How to Determine the Cost of a Commercial or Industrial Demolition Project

The cost of a commercial or industrial demolition can vary widely, depending on the details of the demolition. While the best way to get an accurate cost estimate is to contact a local demolition contractor, it can be advantageous to understand demolition cost factors. Below, we’ve listed many of the factors which will impact the cost of a commercial or industrial demolition.

Factors that Affect the Cost of a Commercial or Industrial Demolition

Your State’s demolition fees and permits – Often times, the municipality often handles demolition fees and permitting. Industrial and commercial demolition contractors often have to work with EPA standards, as well. Demolition fees vary by city, state, or county and are a direct cost in demolition. Other direct costs include filling in land once project is complete; insurance costs; site security; landfill (tipping) fees; disconnecting utilities; and testing for environmental hazards.

Amount of material to be demolished – While this may seem obvious, the larger the building to be demolished, the more man-hours and equipment resources will be required – and the higher the overall price. Expect to pay more for demolishing larger structures because of the amount of resources required for demolition.

industrial demolition Return on salvaged materials – On occasion industrial demolition contractors (Like Rhino Demo) will offer its clients some sort of reimbursement for salvage materials from a demolition project. Metal, concrete, and  other materials can be recycled for money, which decreases the overall cost of an industrial demolition.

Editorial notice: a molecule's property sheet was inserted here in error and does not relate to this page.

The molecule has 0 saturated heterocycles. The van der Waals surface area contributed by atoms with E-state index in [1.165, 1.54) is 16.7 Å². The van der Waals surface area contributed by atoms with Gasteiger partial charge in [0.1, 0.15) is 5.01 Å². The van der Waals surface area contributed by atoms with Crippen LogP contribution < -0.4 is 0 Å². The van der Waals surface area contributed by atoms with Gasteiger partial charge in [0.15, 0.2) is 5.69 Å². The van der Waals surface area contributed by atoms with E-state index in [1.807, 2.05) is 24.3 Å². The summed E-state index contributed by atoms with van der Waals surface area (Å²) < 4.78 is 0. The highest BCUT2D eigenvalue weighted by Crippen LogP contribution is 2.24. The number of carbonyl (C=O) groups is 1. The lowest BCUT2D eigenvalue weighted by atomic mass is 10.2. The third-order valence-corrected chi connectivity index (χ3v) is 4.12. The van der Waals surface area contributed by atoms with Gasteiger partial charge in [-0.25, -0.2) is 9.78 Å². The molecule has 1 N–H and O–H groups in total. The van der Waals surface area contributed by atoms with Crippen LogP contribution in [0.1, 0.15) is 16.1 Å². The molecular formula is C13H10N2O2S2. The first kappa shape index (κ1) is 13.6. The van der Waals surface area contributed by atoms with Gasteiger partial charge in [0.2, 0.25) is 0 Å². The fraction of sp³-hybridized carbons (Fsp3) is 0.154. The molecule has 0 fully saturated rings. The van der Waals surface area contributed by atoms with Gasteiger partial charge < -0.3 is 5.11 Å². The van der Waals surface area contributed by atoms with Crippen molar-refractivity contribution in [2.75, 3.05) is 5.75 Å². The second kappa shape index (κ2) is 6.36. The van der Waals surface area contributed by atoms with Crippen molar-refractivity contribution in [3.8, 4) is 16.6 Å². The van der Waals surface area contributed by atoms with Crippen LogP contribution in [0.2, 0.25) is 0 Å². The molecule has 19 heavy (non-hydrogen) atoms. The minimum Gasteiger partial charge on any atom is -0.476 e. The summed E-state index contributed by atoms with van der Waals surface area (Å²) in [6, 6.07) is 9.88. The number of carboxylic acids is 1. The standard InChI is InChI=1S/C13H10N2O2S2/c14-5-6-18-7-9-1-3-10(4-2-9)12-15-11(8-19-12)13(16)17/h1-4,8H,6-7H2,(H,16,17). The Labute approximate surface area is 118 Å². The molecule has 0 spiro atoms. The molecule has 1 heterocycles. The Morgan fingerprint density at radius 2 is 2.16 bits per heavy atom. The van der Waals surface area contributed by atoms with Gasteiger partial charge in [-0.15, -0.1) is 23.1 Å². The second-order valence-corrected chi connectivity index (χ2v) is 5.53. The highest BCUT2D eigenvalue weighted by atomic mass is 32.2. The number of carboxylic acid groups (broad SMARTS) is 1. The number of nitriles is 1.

Extent of Underground Demolition – The extent of underground removals should be clearly defined, as it will affect the overall cost. Removal of all underground structures on site will be more costly than only partial removal of underground structures such as the concrete slab.

Hazardous Materials – Federal and State laws mandate removal and disposal of certain hazardous materials prior to razing a structure. Furthermore, most typical landfills will not accept hazardous materials. Hazardous materials environmental testing can be completed before the industrial demolition is underway.

Concrete removal – Occasionally Rhino Demo uses a state of the art concrete crusher for cost-effective building demolitions. The cost of concrete crushing maybe a cost factor if the structure and its slab being demolished contains a significant amount of concrete. The concrete may be recycled for reuse as a road base or reuse in reconstruction.

Demolition site – It’s necessary to take into account the building’s surroundings for a commercial demolition. For instance, if the commercial building to be demolished is located close to other large buildings. Working in a small, populated environment may requires extra safety precautions as well as specialized equipment.

Expected Condition of Site at Completion of Demolition – It is important for the owner to convey to the demolition contractor his expectations of the site condition, post demolition. The site can be left as is, with a full excavation with existing materials “bowled” to best eliminate any drastic cuts. Alternately, the contractor can be instructed to backfill with certified fill materials the void left by the structure removal.

Are you in need of  a demolition contractor? Let Rhino Demo, the premier commercial and industrial demolition contractors in the Southeast handle all your demolition needs! Call us today at 601-744-0047 for a free quote, visit our site at RhinoDemo.Com or Email Us now!